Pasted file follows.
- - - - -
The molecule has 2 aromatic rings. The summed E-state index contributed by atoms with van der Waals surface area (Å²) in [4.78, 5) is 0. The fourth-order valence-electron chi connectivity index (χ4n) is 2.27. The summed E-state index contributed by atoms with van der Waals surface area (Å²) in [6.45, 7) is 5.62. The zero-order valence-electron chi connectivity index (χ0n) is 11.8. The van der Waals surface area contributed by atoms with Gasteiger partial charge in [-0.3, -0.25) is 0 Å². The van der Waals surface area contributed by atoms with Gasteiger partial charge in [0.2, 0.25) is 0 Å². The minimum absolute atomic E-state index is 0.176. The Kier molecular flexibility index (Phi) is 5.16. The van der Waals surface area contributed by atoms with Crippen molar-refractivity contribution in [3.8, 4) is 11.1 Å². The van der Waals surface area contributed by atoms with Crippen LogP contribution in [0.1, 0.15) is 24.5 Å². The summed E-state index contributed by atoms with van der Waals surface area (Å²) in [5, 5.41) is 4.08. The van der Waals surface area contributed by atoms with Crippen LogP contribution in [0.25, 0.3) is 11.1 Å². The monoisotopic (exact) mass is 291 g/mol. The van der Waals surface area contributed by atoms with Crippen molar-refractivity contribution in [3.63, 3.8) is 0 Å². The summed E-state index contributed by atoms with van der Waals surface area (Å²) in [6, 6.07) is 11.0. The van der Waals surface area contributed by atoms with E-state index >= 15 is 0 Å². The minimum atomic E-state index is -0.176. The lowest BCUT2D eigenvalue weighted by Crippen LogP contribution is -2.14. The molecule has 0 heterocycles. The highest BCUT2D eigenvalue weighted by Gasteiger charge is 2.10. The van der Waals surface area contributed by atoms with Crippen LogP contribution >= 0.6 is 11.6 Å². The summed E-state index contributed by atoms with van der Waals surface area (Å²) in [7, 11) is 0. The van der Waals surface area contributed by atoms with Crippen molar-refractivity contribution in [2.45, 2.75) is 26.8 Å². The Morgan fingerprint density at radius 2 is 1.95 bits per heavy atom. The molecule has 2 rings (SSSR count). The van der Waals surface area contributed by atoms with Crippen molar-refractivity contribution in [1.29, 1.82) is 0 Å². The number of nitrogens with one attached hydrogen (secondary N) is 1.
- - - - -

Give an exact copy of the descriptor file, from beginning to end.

The molecule has 2 aromatic rings. The summed E-state index contributed by atoms with van der Waals surface area (Å²) in [4.78, 5) is 0. The fourth-order valence-electron chi connectivity index (χ4n) is 2.27. The summed E-state index contributed by atoms with van der Waals surface area (Å²) in [6.45, 7) is 5.62. The zero-order valence-electron chi connectivity index (χ0n) is 11.8. The van der Waals surface area contributed by atoms with Gasteiger partial charge in [-0.3, -0.25) is 0 Å². The van der Waals surface area contributed by atoms with Gasteiger partial charge in [0.2, 0.25) is 0 Å². The minimum absolute atomic E-state index is 0.176. The Kier molecular flexibility index (Phi) is 5.16. The van der Waals surface area contributed by atoms with Crippen molar-refractivity contribution in [3.8, 4) is 11.1 Å². The van der Waals surface area contributed by atoms with Crippen LogP contribution in [0.1, 0.15) is 24.5 Å². The summed E-state index contributed by atoms with van der Waals surface area (Å²) in [5, 5.41) is 4.08. The van der Waals surface area contributed by atoms with Crippen LogP contribution in [0.25, 0.3) is 11.1 Å². The monoisotopic (exact) mass is 291 g/mol. The van der Waals surface area contributed by atoms with Crippen molar-refractivity contribution in [3.63, 3.8) is 0 Å². The summed E-state index contributed by atoms with van der Waals surface area (Å²) in [6, 6.07) is 11.0. The van der Waals surface area contributed by atoms with E-state index >= 15 is 0 Å². The minimum atomic E-state index is -0.176. The lowest BCUT2D eigenvalue weighted by Crippen LogP contribution is -2.14. The molecule has 0 heterocycles. The highest BCUT2D eigenvalue weighted by Gasteiger charge is 2.10. The van der Waals surface area contributed by atoms with Crippen LogP contribution >= 0.6 is 11.6 Å². The summed E-state index contributed by atoms with van der Waals surface area (Å²) in [7, 11) is 0. The van der Waals surface area contributed by atoms with Crippen molar-refractivity contribution in [2.45, 2.75) is 26.8 Å². The Morgan fingerprint density at radius 2 is 1.95 bits per heavy atom. The molecule has 2 rings (SSSR count). The van der Waals surface area contributed by atoms with Crippen molar-refractivity contribution in [1.29, 1.82) is 0 Å². The number of nitrogens with one attached hydrogen (secondary N) is 1.